Guardian review of RAH

L. Bird pkeets at
Sat Jun 26 00:35:28 CDT 2004

Maybe I wasn't keeping up well, but I don't recall seeing this review of RAH 
posted.  There's a link to it from Brian's latest posting.  Little does 
Alexis know that there's still plenty of unpredictibility there.  It's 
another of The Who's strong point.

What about the menace?  Does anybody have an opinion on that?  Are they 
still menacing?


The Who

Royal Albert Hall, London

Alexis Petridis
Wednesday March 31, 2004
The Guardian

Rock opera. Is there a phrase in popular music more likely to bring about a 
total collapse of the will to live? Probably not - it seems so redolent of 
pomposity and excess - so tonight's concert counts as a narrow squeak. It 
was initially billed as a complete acoustic performance of the original 1969 
rock opera Tommy - a plan the Who have abandoned, instead playing the 
album's highlights as an encore. No one in the audience looks particularly 
distraught at this turn of events.

For their main set, the Who play the singles that made them famous: I Can't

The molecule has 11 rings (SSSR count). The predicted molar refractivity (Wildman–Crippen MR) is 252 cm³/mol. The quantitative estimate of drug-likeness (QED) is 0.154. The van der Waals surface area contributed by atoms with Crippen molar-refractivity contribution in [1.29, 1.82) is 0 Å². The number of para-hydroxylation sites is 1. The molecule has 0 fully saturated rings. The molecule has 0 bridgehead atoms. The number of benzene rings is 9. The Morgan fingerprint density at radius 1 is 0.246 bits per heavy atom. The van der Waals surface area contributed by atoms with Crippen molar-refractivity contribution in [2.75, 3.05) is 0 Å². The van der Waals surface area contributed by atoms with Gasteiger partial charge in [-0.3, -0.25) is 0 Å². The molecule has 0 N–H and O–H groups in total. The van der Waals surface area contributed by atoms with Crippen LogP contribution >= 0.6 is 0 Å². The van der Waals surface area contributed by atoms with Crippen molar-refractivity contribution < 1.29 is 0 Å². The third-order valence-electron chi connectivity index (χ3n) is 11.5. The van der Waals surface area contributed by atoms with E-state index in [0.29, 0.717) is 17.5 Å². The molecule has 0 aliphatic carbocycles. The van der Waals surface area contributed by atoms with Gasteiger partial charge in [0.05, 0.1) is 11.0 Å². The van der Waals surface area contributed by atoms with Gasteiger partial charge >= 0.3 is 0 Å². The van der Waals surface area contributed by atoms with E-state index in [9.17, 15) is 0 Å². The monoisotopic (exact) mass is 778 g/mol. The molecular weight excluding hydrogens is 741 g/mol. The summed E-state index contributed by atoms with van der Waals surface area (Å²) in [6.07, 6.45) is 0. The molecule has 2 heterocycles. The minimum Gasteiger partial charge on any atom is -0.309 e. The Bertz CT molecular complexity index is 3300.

Explain; Anyway, Anyhow, Anywhere; Substitute. They lunge belligerently 
forth, a series of sudden, sharp impacts that do not appear to be blunted by 
the cold that turns Roger Daltrey's voice into a bark, nor by the absence of 
Keith Moon's unique percussive whirlwind, nor indeed by the presence of Pino 
Paladino, the characterless session musician's characterless session 
musician, in place of the late bassist John Entwistle.

Neither of the band's surviving members look particularly like rock legends 
- in full flight, Daltrey most closely resembles a man confronting a 
neighbour about branches overhanging into his Essex garden, while 
Townshend's dark suit, cropped hair and jowly features make him look like 
Will Self's dissolute great uncle - but their appearance makes their 
performance all the more surprising. Daltrey attempts to play two 
tambourines and ends up smashing them both. Townshend runs to the front of 
the stage, jabs his guitar violently at the audience and windmills his arm 
in time-honoured style. It should look ridiculous. Instead, it's a thrilling 
reminder of the unpredictability and menace that underpinned the Who in 
their prime.

Up in the balcony, a man rips off his shirt and begins miming the drums, 
while in the stalls, an entire family are frantically pogoing in unison. The 
Who, it seems, still have the power to move an audience in ways far beyond 
the standard reverence afforded heritage rock acts.

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